A primer on the question of Palestinian refugees
© St. Petersburg Times, published November 5, 2000
JERUSALEM -- For five weeks now, you've seen them on TV and in the newspapers -- Israeli soldiers battling Palestinians, many of them from refugee camps in the West Bank and Gaza Strip.
You've probably seen pictures of the camps, crowded, dirty, dispiriting places.
And you may have wondered:
Why haven't the Palestinian refugees moved to other Arab countries? And why haven't other Arab countries done more to help the refugees?
Jews worldwide often ask those questions, reflecting their frustration, even anger that a seemingly solvable problem is instead a perennial source of turmoil.
But the issue of Palestinian refugees lies at the emotional and legal nexus of the Mideast conflict. So here's a primer, based on interviews with several experts.
Q: Where does "Palestinian" come from?
A: Almost 2,000 years ago, the Romans called this part of the Middle East "Palestina." The name was revived this century when the British ruled the area.
Q: What caused the Palestinian refugee problem?
A: To create a homeland for the Jewish people, the United Nations voted in 1947 to divide Palestine between Jews and Arabs. Jews were to get 53.5 percent of the land although they made up about 30 percent of the population. That angered the Arabs and led to Israel's 1948 War of Independence.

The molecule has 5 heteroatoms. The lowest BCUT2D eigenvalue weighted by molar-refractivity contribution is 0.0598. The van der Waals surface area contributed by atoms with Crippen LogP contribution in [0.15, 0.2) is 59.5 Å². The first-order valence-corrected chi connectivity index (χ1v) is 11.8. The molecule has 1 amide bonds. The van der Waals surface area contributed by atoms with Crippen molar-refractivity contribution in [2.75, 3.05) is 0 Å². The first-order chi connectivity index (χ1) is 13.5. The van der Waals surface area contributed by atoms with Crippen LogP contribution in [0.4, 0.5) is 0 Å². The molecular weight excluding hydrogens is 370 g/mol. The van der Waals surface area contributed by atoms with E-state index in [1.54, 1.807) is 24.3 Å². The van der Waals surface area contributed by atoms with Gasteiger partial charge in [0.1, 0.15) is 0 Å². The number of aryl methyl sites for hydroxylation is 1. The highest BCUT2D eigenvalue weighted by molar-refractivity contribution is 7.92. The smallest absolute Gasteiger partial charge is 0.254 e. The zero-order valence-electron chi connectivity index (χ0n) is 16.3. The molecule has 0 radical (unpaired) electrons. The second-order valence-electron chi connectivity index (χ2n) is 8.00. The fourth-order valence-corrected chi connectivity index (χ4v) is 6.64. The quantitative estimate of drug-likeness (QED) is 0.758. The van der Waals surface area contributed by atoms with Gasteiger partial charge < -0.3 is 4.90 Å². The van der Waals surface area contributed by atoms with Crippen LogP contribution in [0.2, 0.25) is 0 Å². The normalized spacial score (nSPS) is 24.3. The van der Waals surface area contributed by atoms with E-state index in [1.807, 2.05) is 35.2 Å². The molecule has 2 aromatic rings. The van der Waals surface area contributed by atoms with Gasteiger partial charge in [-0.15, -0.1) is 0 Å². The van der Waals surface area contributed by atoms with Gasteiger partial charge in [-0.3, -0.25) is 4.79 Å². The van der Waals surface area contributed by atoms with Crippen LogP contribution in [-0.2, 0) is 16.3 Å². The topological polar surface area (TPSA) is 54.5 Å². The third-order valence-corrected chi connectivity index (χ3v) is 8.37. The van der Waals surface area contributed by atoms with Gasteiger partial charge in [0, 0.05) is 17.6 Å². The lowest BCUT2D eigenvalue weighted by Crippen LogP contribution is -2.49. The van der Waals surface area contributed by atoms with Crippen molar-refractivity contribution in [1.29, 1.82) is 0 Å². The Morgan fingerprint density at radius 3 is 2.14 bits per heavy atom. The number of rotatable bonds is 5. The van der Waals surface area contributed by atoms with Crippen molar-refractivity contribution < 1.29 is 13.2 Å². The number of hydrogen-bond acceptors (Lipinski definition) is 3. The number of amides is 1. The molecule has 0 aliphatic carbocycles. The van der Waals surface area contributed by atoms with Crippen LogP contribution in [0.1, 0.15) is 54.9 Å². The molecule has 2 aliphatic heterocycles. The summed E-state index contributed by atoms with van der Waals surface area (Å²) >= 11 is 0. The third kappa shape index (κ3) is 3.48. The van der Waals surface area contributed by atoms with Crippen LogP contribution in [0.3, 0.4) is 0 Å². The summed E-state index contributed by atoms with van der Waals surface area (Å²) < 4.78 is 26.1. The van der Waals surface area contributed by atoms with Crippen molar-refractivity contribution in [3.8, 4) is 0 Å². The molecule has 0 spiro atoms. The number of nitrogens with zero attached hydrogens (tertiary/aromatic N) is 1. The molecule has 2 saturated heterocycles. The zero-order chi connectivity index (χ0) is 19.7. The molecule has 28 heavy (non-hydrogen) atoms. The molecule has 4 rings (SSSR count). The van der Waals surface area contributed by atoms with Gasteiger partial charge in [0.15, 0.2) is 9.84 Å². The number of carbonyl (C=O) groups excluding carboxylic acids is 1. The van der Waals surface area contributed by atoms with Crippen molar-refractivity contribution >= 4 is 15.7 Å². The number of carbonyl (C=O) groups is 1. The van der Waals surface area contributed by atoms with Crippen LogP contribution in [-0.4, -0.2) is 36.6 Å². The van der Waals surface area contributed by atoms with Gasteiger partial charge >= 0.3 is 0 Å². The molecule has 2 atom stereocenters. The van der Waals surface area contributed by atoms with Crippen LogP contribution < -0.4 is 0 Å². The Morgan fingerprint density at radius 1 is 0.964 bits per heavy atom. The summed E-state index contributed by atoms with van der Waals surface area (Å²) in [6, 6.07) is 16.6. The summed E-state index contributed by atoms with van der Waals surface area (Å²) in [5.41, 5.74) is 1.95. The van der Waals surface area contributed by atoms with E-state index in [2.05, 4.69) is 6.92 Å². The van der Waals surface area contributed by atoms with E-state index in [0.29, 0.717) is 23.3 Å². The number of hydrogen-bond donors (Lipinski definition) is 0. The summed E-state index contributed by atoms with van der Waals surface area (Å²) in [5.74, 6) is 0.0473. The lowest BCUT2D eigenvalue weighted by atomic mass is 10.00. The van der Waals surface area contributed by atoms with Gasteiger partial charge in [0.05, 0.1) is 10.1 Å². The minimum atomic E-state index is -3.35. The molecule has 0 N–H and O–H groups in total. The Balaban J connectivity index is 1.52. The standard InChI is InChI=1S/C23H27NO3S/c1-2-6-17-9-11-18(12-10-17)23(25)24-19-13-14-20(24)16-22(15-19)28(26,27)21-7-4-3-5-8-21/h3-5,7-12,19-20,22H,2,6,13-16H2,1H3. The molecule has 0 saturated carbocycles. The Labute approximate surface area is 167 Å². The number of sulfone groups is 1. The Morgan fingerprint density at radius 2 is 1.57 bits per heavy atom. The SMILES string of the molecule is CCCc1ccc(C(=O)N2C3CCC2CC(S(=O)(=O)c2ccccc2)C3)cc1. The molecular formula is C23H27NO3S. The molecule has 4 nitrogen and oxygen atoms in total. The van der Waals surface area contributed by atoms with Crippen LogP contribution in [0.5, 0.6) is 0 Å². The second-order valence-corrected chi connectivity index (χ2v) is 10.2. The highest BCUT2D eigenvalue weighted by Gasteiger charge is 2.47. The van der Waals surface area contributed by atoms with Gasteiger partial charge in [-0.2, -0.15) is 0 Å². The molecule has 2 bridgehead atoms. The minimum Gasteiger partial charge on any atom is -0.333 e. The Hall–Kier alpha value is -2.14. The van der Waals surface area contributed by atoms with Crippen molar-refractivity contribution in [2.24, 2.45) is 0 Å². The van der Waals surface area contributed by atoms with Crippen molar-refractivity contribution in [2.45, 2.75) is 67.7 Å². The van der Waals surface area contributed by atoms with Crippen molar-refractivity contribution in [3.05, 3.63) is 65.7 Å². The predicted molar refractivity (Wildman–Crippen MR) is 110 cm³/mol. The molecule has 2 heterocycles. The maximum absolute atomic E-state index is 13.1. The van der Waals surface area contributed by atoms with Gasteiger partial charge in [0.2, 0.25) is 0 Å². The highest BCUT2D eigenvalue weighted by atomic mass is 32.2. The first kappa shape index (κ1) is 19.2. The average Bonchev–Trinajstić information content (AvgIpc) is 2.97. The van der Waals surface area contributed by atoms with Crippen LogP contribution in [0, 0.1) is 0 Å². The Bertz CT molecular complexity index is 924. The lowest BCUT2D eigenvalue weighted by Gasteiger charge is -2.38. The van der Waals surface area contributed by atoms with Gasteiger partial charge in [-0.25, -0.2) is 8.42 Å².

During the war, as many as 600,000 Arabs left their homes in what had been Palestine and was to become part of the new nation of Israel. The Arabs -- who began calling themselves Palestinians -- say they were forced out by Israeli soldiers. Israel claims most Palestinians left of their own will.
Either way, the war had two indisputable results: Israel wound up with more land than it had been allotted under the U.N. plan, and many Palestinians wound up in refugee camps, forming the world's longest-lived refugee population.
There are an estimated 600,000 refugees in camps in Gaza, 300,000 in the West Bank and others in Jordan, Syria and Lebanon.
Q: Why have the refugees stayed in the camps so long?
A: "The Palestinians are from cities in Palestine, so that's where their roots are, that's where they'd like to return," says Jon Alterman, a Mideast analyst with the United States Institute of Peace. "Jews retained an attachment to the land of Israel for 2,000 years and Palestinians retain an attachment to the towns and cities from which they came."
Q: Do the Palestinians have any legal claim to the land they left?
A: Yes, they say, citing two U.N. resolutions.
Resolution 194, adopted after the 1948 war, says "Refugees wishing to return to their homes and live at peace with their neighbors should be permitted to do so at the earliest practicable date."
It also says "compensation should be paid for the property of those choosing not to return and for loss of or damage to property."
Resolution 242, adopted after the 1967 Mideast war, affirms "the necessity for achieving a just settlement of the refugee problem."
Q: Do the Palestinians have any political reasons for keeping the refugee camps?
A: Yes. Their continued existence gives Palestinian leader Yasser Arafat a valuable tool in negotiating with Israel over other issues such as the status of Jerusalem.
"If one settles the refugee issue, then you are eliminating one of the major tools for bargaining," says Marius Deeb, a professor at the School of Advanced International Studies at Johns Hopkins University.